Organic food and farming – what and why?

Organic farming was born as a consumer and farmer driven movement in the early 20th century as a counter reaction to increasingly industrialized and chemical agriculture. Organic farming was developed as a farming and production method whereby healthy food is produced for people in a sustainable way.

Since then organics has been defined increasingly in detail on national, regional and international levels. IFOAM was founded in 1972 to develop cooperation between the various organic standard setters in different countries and has developed the IFOAM Basic Standard as the global referance point for organic standards. IFOAM was preceded by private organic standards and certification schemes in several European countries, most notably Germany, the UK and France.  Still organisations like Demeter in Germany and Soil Association in the UK are important players in the organic market having their own private standards.

On the legislative side the EU was the first to define organic farming by law. Since 1991 we have had the EU organic regulation (now Reg 834/2007). In adition to European organic standards the USA has the National Organic Program implemented since 2002 and Japan has JAS since 2001. More countries are joining or have joined the ranks including China, Korea, India and Brazil.

Puna-apilapelto on maatalouden paras aurinkovoimala. (Photographer: Erkki Poytaniemi)

Red clover is the key to an organic crop rotation in Nordic conditions.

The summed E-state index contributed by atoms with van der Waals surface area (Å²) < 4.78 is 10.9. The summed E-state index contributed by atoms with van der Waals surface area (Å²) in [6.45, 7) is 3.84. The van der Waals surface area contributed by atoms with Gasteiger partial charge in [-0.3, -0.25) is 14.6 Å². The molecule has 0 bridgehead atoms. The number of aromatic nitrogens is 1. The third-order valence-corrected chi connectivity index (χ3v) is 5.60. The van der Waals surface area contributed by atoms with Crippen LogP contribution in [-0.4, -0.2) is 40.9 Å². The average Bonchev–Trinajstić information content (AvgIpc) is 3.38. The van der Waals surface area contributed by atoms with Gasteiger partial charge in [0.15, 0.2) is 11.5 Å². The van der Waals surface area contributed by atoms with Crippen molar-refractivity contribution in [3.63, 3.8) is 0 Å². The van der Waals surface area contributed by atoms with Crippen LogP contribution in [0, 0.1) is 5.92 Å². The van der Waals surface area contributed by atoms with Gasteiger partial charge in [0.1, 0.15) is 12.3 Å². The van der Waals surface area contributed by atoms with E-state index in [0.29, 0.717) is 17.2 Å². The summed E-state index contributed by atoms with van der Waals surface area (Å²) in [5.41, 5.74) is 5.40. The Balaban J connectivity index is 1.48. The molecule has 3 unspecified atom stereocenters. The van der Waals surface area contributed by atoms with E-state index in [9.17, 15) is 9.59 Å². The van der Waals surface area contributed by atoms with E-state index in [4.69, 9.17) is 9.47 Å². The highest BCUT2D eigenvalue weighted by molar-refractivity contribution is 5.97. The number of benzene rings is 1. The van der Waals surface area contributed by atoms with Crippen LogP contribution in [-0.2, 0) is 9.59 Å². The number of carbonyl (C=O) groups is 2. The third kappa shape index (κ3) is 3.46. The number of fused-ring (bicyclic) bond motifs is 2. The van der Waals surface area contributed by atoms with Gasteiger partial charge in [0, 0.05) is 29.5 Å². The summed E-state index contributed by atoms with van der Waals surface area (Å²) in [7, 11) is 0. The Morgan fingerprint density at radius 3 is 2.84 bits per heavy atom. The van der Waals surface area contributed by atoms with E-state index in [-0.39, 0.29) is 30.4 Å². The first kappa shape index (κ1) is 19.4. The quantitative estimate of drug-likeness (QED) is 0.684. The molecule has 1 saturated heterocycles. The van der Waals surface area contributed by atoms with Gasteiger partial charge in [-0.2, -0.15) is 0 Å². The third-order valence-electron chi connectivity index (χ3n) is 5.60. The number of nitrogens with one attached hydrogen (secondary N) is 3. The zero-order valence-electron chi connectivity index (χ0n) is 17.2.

According to IFOAM Organic agriculture is based on:

  • The principle of health
  • The principle of ecology
  • The principle of fairness
  • The principle of care


Each principle is articulated through a statement followed by an explanation. The principles are to be used as a whole. They are composed as ethical principles to inspire action. 


Principle of health

  •  Organic Agriculture should sustain and enhance the health of soil, plant, animal, human and planet as one and indivisible.
  • Principle of ecology 
    •  Organic Agriculture should be based on living ecological systems and cycles, work with them, emulate them and help sustain them. 
  • Principle of fairness
    •  Organic Agriculture should build on relationships that ensure fairness with regard to the common environment and life opportunities
  • Principle of care 
    •  Organic Agriculture should be managed in a precautionary and responsible manner to protect the health and well-being of current and future generations and the environment.
Why Organic? 

For a business to go organic there is the obvious reason of jointing a growing market: the organic market is growing faster than almost any other food sector. Historically the year-on-year growth has been in average 10% for decades and the global market is set to reach 100 M€ soon. The main values that drive the organic market are 

  • Health and food safety 
  • Environment
  • Ethical issues related to the food supply chain. 

These drivers are only getting stronger with citizens and consumers getting increasingly conscious of the problems we are facing as humankind. 

That brings us to the other reason. As businesses we need to act responsibly and develop our activities to be more and more sustainable from an environmental and social perspective. For us going organic is an important parti of that development. 

Please feel free to contact us for any further information.